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Cholesterol can also be higher after and during weight loss.

 

Another perspective from an interesting farmer I met:

Buying more ethically makes changes across the industry, as it alters demand. He told me this a number of years ago and in my country, free range eggs are more common than cage eggs now (even making it onto some ingredient labels now).

 

Meat's not the only option for changing the world, growing your own veggies, teaching others how to grow veggies, reducing waste, joining an organic co-op (or starting one!), buying direct from local small farmers and even (repeatedly!) asking your local retailers for organic and ethical options, even using more parts of the animal (organs, bones, etc).

 

Eggs are quite a good compromise, they don't hurt the chicken if it's well cared for, you can even raise your own at home. They're also very nutritious.

Also, if pain is of particular concern, oysters have no nervous system and don't feel pain.

There's also more ethical canned fish brands available every year.

 

If you do go vegetarian or vegan, monitor your health, some people feel good in the short term but have issues as time goes on.

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Well, I give up. Didn't feel as energetic reducing meat. So  I added it back for breakfast and lunch. Trying to stay with chicken, turkey, fish at least. I don't have any land for growing my own veggies, but I certainly can go to the farmers market here....although I have frequently seen the supermarket "sticker" on a few apples I have bought. Interesting.

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December 16, 2015


"Eating lettuce is over three times worse in greenhouse gas emissions than eating bacon,"Paul Fischbeck, professor of social and decisions sciences and engineering and public policy, told Carnegie Mellon. "Lots of common vegetables require more resources per calorie than you would think. Eggplant, celery and cucumbers look particularly bad when compared to pork or chicken."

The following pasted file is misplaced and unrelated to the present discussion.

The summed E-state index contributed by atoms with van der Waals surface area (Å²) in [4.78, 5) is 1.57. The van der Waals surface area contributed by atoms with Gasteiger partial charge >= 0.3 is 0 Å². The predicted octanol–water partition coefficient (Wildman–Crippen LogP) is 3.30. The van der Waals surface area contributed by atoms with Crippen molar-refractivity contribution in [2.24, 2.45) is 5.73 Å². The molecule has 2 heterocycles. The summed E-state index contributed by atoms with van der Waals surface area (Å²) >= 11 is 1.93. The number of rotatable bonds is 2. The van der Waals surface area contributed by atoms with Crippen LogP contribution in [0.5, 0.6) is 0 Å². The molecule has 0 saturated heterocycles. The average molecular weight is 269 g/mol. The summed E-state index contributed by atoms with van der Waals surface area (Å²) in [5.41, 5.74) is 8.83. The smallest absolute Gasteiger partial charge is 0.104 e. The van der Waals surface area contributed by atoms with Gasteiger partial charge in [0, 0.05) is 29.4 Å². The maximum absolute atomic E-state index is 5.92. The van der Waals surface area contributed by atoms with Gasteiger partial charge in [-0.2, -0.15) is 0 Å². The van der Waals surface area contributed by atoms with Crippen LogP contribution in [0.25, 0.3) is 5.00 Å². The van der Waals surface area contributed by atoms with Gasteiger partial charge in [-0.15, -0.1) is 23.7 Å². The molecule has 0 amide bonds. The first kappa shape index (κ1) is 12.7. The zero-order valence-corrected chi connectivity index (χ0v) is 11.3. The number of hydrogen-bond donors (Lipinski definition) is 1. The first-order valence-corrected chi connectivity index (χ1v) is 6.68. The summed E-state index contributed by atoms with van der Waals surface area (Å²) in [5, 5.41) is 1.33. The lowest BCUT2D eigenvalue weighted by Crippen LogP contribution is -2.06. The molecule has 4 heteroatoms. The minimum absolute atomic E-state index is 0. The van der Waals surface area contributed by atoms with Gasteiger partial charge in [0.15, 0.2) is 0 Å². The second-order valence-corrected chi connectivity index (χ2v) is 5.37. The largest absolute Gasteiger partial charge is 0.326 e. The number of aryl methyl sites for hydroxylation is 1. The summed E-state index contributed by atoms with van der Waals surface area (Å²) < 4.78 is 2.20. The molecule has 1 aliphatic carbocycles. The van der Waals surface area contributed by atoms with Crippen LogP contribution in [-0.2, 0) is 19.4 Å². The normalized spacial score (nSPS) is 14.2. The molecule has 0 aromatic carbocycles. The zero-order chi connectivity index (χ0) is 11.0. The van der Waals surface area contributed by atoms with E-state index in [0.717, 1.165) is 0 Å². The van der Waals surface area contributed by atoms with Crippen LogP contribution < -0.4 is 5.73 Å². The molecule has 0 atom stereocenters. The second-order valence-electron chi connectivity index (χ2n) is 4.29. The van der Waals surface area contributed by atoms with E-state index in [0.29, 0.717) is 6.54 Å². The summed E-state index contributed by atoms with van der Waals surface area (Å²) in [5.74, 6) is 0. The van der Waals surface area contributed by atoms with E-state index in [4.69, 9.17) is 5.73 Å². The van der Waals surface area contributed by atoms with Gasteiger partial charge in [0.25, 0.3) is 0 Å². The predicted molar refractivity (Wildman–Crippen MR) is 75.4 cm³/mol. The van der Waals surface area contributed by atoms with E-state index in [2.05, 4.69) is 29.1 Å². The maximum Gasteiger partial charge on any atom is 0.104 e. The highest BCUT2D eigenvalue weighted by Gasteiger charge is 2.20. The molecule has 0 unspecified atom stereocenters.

The study set out to discover if the obesity epidemic in America is adversely affecting the environment. While it's true that losing weight and eating fewer calories reduces energy use, the USDA's recommendations for healthy eating (lighter on the meat, heavier on fruit and veg) isn't necessarily the best thing for climate change.


http://www.sfgate.com/science/article/Lettuce-worse-than-bacon-for-environment-6699787.php

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Yeah, I find some markets (and stallholders) are better than others.

 

Here we're pretty lucky with some local certified organics.

Some aren't certified though. You might find a local co-op or group which has a list of local farmers.

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Well, damn. Can't win for losing. So frustrating being a conscientious consumer-so many conflicting "reliable" sources. Cant tell what is cherry picked and what isn't. Guess I will just have another glass of wine.....

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So I made it 3 days on eggs, fish once a day only and adding lentils, quinoa and a few black beans to the no wheat, corn, soy, dairy and sugar routine. Feel like the energy level is a bit low but I suspect that will improve. Over all feel better about what I eat but still not certain I can sustain it. 

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Maybe there is some way to purchase grass-fed beef by the cow for cheaper and split it up? I've heard of this before. You can be sure the cattle is ethically farmed, especially if you know the person who owned the cow and buying it straight from them.

 

EDIT: If you can find a local farm maybe can buy chickens too?